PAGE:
Sunday, August 14, 2011

Gloria Steinem vs. Playboy (by Suzie)

HBO will debut the documentary
"Gloria: In Her Own Words" at 9 p.m. EDT Monday. I expect archival footage and great quotes, such as this one in the Vancouver Sun:
The hierarchical response has two poles. The very worst men are into sadomasochism, and the very best men are into nostalgia.
Two new shows nostalgic for the sexy fun of the early '60s are "The Playboy Club," which starts Sept. 19 on
NBC, followed by "Pan Am" Sept. 25 on ABC. Barbara and Shannon Kelley write in the Huff Post:
What these two new series have in common is the insistence by their producers that when you eliminate the girdles, the cleavage and the bunny dips, the shows are really about women's empowerment.
I have some hope for "Pan Am." I can see the empowering aspect of flying around the world, but I also recall the harassment and other forms of discrimination that flight attendants have faced. (Here's a timeline, in case you don't know.)

Steinem notes that AMC's acclaimed "Mad Men," also set in the '60s, portrays women with some realism, making it a "net positive." Not so "The Playboy Club," which Matt Roush of TV Guide describes as "a muddled and murky mix of misogyny, music and Chicago mob intrigue ..."

As a journalist in 1963, Steinem went undercover in New York City's Playboy Club and exposed conditions for the waitresses, called Bunnies. She said they were harassed; they had to have pelvic exams and be tested for syphilis; and they didn't always get the wages they had been promised. Steinem told Reuters:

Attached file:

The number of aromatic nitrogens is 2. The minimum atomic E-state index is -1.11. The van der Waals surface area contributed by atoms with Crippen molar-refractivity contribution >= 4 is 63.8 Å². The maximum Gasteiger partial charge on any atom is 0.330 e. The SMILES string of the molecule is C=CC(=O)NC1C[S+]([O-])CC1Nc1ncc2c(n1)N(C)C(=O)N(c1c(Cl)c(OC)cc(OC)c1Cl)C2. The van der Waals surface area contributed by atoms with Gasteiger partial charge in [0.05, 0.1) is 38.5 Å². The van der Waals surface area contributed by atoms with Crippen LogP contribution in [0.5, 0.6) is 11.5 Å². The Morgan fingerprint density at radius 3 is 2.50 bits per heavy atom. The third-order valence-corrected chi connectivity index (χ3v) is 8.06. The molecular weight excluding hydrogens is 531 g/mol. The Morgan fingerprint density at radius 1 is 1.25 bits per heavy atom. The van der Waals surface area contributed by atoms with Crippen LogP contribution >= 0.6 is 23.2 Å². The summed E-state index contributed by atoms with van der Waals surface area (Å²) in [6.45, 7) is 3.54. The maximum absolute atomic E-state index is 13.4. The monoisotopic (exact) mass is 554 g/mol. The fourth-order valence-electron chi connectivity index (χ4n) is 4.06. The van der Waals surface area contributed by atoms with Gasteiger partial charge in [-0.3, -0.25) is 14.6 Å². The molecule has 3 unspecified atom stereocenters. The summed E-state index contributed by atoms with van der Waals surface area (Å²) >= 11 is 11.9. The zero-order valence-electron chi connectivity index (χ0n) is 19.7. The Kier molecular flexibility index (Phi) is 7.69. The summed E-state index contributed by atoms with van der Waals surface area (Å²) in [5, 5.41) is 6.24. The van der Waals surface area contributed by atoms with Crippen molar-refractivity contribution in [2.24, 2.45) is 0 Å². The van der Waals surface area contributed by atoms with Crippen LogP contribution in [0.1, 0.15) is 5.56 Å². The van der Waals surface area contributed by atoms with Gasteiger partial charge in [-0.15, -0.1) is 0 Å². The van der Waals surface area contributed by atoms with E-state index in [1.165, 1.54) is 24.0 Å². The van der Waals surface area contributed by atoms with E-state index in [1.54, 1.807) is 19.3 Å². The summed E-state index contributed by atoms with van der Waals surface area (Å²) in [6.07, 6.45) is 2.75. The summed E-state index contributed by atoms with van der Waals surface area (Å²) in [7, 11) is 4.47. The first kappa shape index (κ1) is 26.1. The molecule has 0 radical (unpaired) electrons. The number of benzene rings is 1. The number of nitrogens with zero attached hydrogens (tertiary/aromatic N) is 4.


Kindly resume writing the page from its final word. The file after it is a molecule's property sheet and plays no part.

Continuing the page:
Clearly "The Playboy Club" is not going to be accurate. It was the tackiest place on earth. It was not glamorous at all.
It normalizes a passive/dominant idea of gender. So it normalizes prostitution and male dominance ... I just know that over the years, women have called me and told me horror stories of what they experienced at the Playboy Club and at the Playboy Mansion.
(Btw, print media have reported this quote without the slash mark between passive and dominant. What were they thinking?)

Women who worked at the Playboy Club in Dallas in the '70s and '80s had a reunion last year, and a writer for the Dallas Morning News reveled in the nostalgia. He describes the club's mystique. In the late '70s, if I recall correctly, I went with a friend whose father had a membership. We thought it was all so ridiculous that we danced the equivalent of Monty Python's silly walks. I also enjoyed beating the would-be playboys at electronic trivia games. But I don't expect the TV show to feature that kind of fun.